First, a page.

OAN’s Brooke Mallory
1:30 PM – Tuesday, October 3, 2023
Pope Francis hinted at a reversal of the official Vatican position by allowing some Catholic priests to bless same-sex nuptials.
On Monday, Francis noted several important qualifications, such as the need for case-by-case consideration and the fact that they should not be seen as equivalent to heterosexual wedding ceremonies.
Back in 2021, the Vatican said that it could not support same-sex relationships because “God cannot bless sin.” The pope did, however, hint that there may be some exceptions to this attitude on Monday.
“We cannot be judges who only deny, reject, and exclude,” he said in a letter to five cardinals who asked for clarity on the issue.
Although Vatican doctrine has not changed, some LGBTQ+ Catholics have seen Francis’ remarks as a significant step toward ending the isolation and judgment they claim to face inside the church.
Francis made the comments in a letter that was released on Monday by the Vatican’s Dicastery for the Doctrine of the Faith. Five conservative cardinals from Asia, Europe, Africa, the United States, and Latin America gave a list of “dubia,” which means “doubts” or “inquiries.”
They pressed him to uphold traditional Catholic doctrine on same-sex unions and other contentious topics like women’s ordination.
In response, Francis stated that there may be “forms of blessing, requested by one or more persons” that might be given sometimes. The clergy were urged to practice “pastoral charity,” which he defined as “kindness, patience, understanding, tenderness, and encouragement.”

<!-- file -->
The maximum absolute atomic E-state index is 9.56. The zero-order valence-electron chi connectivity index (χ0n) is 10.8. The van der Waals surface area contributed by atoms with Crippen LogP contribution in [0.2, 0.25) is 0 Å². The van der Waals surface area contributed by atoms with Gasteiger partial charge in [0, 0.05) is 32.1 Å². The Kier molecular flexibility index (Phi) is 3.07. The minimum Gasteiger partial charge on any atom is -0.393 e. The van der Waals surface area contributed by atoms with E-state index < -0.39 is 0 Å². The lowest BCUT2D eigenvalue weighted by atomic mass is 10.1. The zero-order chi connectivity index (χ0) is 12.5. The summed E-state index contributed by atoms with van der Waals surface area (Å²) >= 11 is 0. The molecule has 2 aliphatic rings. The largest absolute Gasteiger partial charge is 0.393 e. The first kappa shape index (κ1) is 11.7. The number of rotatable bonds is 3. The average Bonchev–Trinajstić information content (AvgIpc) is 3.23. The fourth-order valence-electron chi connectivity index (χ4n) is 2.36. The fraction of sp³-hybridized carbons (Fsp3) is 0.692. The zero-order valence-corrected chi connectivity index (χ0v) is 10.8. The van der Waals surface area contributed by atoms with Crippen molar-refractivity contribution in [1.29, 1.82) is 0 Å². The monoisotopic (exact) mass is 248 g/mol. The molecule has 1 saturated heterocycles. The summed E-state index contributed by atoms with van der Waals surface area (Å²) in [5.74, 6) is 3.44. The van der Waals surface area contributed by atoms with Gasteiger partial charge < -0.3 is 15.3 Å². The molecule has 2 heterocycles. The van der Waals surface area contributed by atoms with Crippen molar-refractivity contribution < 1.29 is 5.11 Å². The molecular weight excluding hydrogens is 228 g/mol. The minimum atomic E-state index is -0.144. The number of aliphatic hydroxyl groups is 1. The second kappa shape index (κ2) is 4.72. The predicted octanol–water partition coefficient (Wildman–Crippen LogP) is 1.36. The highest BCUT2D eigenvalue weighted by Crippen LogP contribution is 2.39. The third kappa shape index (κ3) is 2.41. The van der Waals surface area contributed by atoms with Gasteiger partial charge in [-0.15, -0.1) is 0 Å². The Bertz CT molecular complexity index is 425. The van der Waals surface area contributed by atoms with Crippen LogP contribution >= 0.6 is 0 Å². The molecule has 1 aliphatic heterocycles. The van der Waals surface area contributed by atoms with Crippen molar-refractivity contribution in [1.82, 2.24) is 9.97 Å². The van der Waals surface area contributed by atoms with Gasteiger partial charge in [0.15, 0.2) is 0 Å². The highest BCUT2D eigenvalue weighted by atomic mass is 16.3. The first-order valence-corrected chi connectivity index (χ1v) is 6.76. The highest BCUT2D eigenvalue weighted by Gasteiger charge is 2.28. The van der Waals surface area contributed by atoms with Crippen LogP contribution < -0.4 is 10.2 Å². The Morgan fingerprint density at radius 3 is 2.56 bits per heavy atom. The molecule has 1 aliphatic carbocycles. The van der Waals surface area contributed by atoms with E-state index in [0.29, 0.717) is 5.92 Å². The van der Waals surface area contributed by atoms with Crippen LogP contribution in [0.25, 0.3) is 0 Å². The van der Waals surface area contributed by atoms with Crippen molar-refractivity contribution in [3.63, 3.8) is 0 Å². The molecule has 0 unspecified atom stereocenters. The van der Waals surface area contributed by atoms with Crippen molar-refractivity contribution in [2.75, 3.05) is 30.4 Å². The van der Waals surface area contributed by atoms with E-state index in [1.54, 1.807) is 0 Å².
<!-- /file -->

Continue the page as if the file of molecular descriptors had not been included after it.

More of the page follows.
The pope continued, saying that these unions “do not convey a mistaken concept of marriage,” however, they also “should not necessarily become a norm.”
This focus on permitting these partnerships on a “pastoral” rather than official basis may be a reference to a number of German Catholic priests who have recently publicly blessed same-sex weddings in a dispute with their diocese.
LGBTQ+ Catholics and other progressives hailed his comments as a major victory for the cause of “religious equality.”
“Though the Vatican’s latest statement about same-gender couples does not provide a full-fledged, ringing endorsement of blessing their unions, the document significantly advances Pope Francis’ work to include and affirm LGBTQ+ people,” said Francis DeBernardo, executive director of New Ways Ministry, an organization that uplifts LGBTQ+ Catholics.
The 86-year-old pope, who has recently struggled with a variety of health challenges, is no stranger to progressive causes. He has established himself as a strong voice on everything from the immigrant crisis to climate change-related topics.
When challenged about LGBTQ+ matters and priests’ sexual orientations many months into his pontificate, Francis responded, “Who am I to judge?”
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